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How to Run Effective Meetings Part 1

How to Run Effective Meetings Part 1

Meetings!!! Stop the madness!

Too many meetings with too little result.

There are few things that strike terror into leaders and managers like the dreaded…MEETING. Okay, maybe not terror. Maybe it’s just apathy, frustration, and irritation. Every leader I know is required to attend countless meetings, and many of those meetings are either poorly done, or a total waste of time. It’s interesting to me that so many employee hours can be invested in any single activity and so little time actually goes into ensuring effectiveness.

Over this post and the next we are going to take a look at the simple, yet essential, steps to effective meetings. I hope all of our readers will subscribe to the Transforming Leadership Podcast. In a two-part podcast you will find each of these steps covered more thoroughly.

We have looked at several recommended meeting outlines, so I confess up front that our recommendations are a conglomeration of our findings. In this case there really is “nothing new under the sun.”

Best Practices for Meetings.

We use, an 8-Step Outline for meetings. Before diving into the outline though there is a critical “pre-step.” That is determining exactly who needs to be a part of the meeting. Who is going to contribute and who needs to be a part of the discussion. If there are those that will benefit from the outcome of the meeting but are neither contributing nor required for the discussion, their time may be better spent somewhere else, and they can simply receive a copy of the meeting notes after the work is done. In other words, including them in the meeting is INEFFECTIVE.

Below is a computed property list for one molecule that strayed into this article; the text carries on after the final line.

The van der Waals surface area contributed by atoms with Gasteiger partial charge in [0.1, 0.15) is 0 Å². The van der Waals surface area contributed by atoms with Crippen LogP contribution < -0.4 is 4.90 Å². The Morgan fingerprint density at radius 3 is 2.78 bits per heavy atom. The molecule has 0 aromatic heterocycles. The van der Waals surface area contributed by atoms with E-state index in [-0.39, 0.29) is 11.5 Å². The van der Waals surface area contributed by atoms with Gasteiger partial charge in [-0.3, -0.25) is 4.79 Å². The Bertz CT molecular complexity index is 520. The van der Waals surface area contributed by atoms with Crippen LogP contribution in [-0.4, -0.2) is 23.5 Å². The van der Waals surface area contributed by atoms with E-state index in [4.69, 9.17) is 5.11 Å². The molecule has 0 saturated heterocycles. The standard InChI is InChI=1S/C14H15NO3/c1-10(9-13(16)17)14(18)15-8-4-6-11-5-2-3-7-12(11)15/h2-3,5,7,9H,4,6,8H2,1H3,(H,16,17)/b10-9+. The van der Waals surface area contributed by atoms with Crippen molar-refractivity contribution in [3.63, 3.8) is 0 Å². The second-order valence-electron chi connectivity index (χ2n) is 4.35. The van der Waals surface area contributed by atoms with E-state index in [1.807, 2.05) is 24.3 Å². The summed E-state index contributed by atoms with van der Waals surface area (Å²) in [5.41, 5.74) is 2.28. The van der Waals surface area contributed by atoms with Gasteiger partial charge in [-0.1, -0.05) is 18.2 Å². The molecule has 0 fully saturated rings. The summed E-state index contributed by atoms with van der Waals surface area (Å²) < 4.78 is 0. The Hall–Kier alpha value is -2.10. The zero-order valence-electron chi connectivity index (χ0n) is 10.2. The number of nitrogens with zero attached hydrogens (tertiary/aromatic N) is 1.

On to the outline:

  1. Pre-Publish An Agenda
  2. Use a Facilitator
  3. Start On Time
  4. Stick To Your Agenda
  5. Use a Kitchen Counter
  6. Fix Responsibilities
  7. Finish On Time
  8. Publish Notes


Pre-Published Agenda

The pre-published Agenda is vital. This Agenda allows the invitees to determine whether the meeting is an effective use of their time, or whether that time might be better spent elsewhere. I assume a high-trust environment in your workplace, and in this high-trust environment it is reasonable for your directs to come to you should they question their part in the meeting. Additionally, the pre-published Agenda ensures that “this is what will be discussed, and this is all that will be discussed.” The Agenda also includes: who the presenters are, start and stop times, and timeline for the meeting.

Use A Facilitator

The Facilitator is the traffic director. The facilitator ensures that the schedule/agenda is kept and fixes responsibilities for each agenda item. Fixed responsibility means: WHO will do WHAT by WHEN. The use of a Facilitator also relieves this responsibility from the leaders, so that they can focus on the content of the meeting instead of the timeline and the process.

Start on Time

We build our organizational culture by repeated behaviors. ALWAYS start on time. Don’t wait for anyone. Starting on time shows respect for those that were respectful and conscientious enough to arrive on time, and it builds effectiveness. Failure to start on time sends the message that some are more important than others, and that we accept sloppy standards.

Additionally, ignore latecomers. Drawing attention to latecomers breaks the flow of the meeting, and in some cases rewards bad behavior. Remember, your meeting behavior is a critical to your corporate cultural.


This is a good start. Be sure to check out the blog next week for the final steps. Also, go to iTunes and subscribe to the Transforming Leadership Podcast. I know you will find the podcast both informative and entertaining.


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